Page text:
Is the main reason for our US youth clubs to affiliate with a Euro club simply a smart marketing strategy to grow their clubs, generating more revenue, but not necessarily better soccer?
Keep in mind that youth soccer is a business here in our country and youth clubs in our Bay Area are competing for players and resources, including money, fields, and coaches. Click here for a recent article on this topic. And here’s another one on pay-to-play.
Let’s take a look at each of the promised and implied benefits:
Let’s start with asking what a curriculum even is.
Is there a “system”? Does that system include number of days of training, training focus (technical, tactical, physical etc.) by age, a step-by-step progression model a-la Common Core, practice methodologies, workout drills, discipline models by age, a training ethos (# positions per player by age, playing time models by age, etc.).
Or, to be blunt about it, is the ‘curriculum’ just a bunch of drills that any coach or player or parent could just pull from the Internet?
When you’re promised a curriculum, ask your club to explain what that means, what aspects of training it will cover, in detail. And ask to see the curriculum. Many times the answer will be vague and no actual Euro club curriculum will be forthcoming.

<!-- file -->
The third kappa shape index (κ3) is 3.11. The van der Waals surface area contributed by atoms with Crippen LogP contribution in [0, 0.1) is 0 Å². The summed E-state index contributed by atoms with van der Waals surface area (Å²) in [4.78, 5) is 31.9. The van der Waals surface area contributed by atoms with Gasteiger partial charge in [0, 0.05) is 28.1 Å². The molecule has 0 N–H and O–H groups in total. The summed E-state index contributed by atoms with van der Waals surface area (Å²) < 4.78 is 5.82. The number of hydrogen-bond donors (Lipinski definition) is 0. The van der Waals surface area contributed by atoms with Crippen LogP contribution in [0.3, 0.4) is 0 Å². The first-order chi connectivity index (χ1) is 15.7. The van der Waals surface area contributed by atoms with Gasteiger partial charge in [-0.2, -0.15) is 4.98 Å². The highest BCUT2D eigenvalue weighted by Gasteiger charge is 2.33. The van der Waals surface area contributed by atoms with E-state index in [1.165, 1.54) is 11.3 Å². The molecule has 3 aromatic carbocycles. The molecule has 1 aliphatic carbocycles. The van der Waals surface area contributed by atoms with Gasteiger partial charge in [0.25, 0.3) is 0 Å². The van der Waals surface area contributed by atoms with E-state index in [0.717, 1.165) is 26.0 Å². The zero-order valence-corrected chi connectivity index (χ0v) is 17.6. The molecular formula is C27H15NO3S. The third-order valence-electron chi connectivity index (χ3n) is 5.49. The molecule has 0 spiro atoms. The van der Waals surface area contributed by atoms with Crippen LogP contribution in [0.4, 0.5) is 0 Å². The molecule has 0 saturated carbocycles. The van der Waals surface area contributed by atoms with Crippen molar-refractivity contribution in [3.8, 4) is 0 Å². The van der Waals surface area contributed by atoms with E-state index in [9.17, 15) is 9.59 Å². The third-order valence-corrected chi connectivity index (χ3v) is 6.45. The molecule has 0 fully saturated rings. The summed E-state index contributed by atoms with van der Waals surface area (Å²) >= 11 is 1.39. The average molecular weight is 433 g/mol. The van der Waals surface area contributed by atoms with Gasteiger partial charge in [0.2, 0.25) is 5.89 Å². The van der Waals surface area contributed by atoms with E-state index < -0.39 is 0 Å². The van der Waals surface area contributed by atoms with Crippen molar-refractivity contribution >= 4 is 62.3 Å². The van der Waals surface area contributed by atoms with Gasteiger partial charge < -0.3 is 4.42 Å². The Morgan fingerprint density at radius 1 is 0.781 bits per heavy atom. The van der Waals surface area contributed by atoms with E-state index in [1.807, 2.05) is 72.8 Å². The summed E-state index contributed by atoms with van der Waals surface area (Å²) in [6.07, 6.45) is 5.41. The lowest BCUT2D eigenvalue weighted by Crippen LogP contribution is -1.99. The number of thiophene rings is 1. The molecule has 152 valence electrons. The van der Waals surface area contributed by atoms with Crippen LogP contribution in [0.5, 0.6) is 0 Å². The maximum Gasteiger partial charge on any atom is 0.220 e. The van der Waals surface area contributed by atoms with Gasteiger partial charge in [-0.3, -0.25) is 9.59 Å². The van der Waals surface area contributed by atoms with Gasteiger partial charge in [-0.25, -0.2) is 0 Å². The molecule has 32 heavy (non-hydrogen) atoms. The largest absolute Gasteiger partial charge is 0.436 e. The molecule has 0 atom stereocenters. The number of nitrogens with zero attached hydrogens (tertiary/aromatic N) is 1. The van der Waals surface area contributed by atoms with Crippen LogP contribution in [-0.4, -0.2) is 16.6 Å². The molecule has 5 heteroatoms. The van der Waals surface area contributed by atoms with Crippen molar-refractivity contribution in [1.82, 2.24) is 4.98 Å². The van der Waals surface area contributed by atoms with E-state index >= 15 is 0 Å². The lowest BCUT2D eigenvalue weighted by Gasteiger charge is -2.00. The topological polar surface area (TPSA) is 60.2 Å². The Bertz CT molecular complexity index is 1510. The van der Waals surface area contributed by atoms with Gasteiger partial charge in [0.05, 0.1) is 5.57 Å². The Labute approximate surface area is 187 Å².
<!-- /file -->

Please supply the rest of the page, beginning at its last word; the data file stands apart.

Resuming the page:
ID Programs and Camps
Usually for even more money, your player can attend an ID Program. This is usually an additional practice, run by your club’s normal coaches, using the Euro club “curriculum”, and ostensibly used to “ID” players who might get “promoted” to the next ID Program (costing more money) and ultimately invited to play on a travel team in a tourney in Europe or on a “tour” to the affiliate club.
Often you are just paying for an extra practice with the club’s normal coaches using their standard curriculum. The camps are much of the same, offered to those in the ID Program, and probably more driven by the revenue they can bring the club than any real desire or ability to deliver superior training to your player.
Monthly Calls with Euro Club Coaches
What actionable items are produced from these monthly calls that have a direct effect on the field for your youngster? Or are these calls just to make the affiliate coaches and/or parent board members feel good?